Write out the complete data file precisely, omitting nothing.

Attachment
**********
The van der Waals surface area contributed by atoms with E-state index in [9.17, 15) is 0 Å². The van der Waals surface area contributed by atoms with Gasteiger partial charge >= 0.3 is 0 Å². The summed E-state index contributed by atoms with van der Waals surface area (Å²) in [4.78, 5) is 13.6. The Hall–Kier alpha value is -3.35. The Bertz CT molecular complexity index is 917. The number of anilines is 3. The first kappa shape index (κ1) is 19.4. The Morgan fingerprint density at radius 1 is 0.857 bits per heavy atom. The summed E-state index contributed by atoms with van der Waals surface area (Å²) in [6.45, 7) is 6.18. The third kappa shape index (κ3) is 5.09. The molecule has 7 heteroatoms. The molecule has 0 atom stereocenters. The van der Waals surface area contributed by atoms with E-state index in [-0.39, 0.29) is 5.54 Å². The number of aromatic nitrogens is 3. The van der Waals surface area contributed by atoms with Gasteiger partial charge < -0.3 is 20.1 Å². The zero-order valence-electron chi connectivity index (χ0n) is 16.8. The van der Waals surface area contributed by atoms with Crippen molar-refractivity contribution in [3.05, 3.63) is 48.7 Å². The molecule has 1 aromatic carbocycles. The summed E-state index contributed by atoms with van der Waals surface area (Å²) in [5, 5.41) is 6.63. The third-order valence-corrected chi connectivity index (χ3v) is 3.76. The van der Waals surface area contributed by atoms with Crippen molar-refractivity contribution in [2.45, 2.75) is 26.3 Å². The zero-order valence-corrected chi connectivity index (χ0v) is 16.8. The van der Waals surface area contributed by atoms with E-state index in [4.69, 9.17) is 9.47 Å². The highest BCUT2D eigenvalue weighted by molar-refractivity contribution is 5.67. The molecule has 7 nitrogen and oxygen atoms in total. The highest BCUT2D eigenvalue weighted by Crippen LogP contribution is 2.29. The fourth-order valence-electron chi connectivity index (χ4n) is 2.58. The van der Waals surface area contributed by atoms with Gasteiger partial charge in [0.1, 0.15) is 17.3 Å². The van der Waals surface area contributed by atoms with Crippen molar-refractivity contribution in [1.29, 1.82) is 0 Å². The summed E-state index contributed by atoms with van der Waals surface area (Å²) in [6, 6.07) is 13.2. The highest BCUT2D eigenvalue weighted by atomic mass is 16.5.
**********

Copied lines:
The van der Waals surface area contributed by atoms with E-state index in [9.17, 15) is 0 Å². The van der Waals surface area contributed by atoms with Gasteiger partial charge >= 0.3 is 0 Å². The summed E-state index contributed by atoms with van der Waals surface area (Å²) in [4.78, 5) is 13.6. The Hall–Kier alpha value is -3.35. The Bertz CT molecular complexity index is 917. The number of anilines is 3. The first kappa shape index (κ1) is 19.4. The Morgan fingerprint density at radius 1 is 0.857 bits per heavy atom. The summed E-state index contributed by atoms with van der Waals surface area (Å²) in [6.45, 7) is 6.18. The third kappa shape index (κ3) is 5.09. The molecule has 7 heteroatoms. The molecule has 0 atom stereocenters. The van der Waals surface area contributed by atoms with E-state index in [-0.39, 0.29) is 5.54 Å². The number of aromatic nitrogens is 3. The van der Waals surface area contributed by atoms with Gasteiger partial charge < -0.3 is 20.1 Å². The zero-order valence-electron chi connectivity index (χ0n) is 16.8. The van der Waals surface area contributed by atoms with Crippen molar-refractivity contribution in [3.05, 3.63) is 48.7 Å². The molecule has 1 aromatic carbocycles. The summed E-state index contributed by atoms with van der Waals surface area (Å²) in [5, 5.41) is 6.63. The third-order valence-corrected chi connectivity index (χ3v) is 3.76. The van der Waals surface area contributed by atoms with Crippen molar-refractivity contribution in [2.45, 2.75) is 26.3 Å². The zero-order valence-corrected chi connectivity index (χ0v) is 16.8. The van der Waals surface area contributed by atoms with E-state index in [4.69, 9.17) is 9.47 Å². The highest BCUT2D eigenvalue weighted by molar-refractivity contribution is 5.67. The molecule has 7 nitrogen and oxygen atoms in total. The highest BCUT2D eigenvalue weighted by Crippen LogP contribution is 2.29. The fourth-order valence-electron chi connectivity index (χ4n) is 2.58. The van der Waals surface area contributed by atoms with Gasteiger partial charge in [0.1, 0.15) is 17.3 Å². The van der Waals surface area contributed by atoms with Crippen molar-refractivity contribution in [1.29, 1.82) is 0 Å². The summed E-state index contributed by atoms with van der Waals surface area (Å²) in [6, 6.07) is 13.2. The highest BCUT2D eigenvalue weighted by atomic mass is 16.5.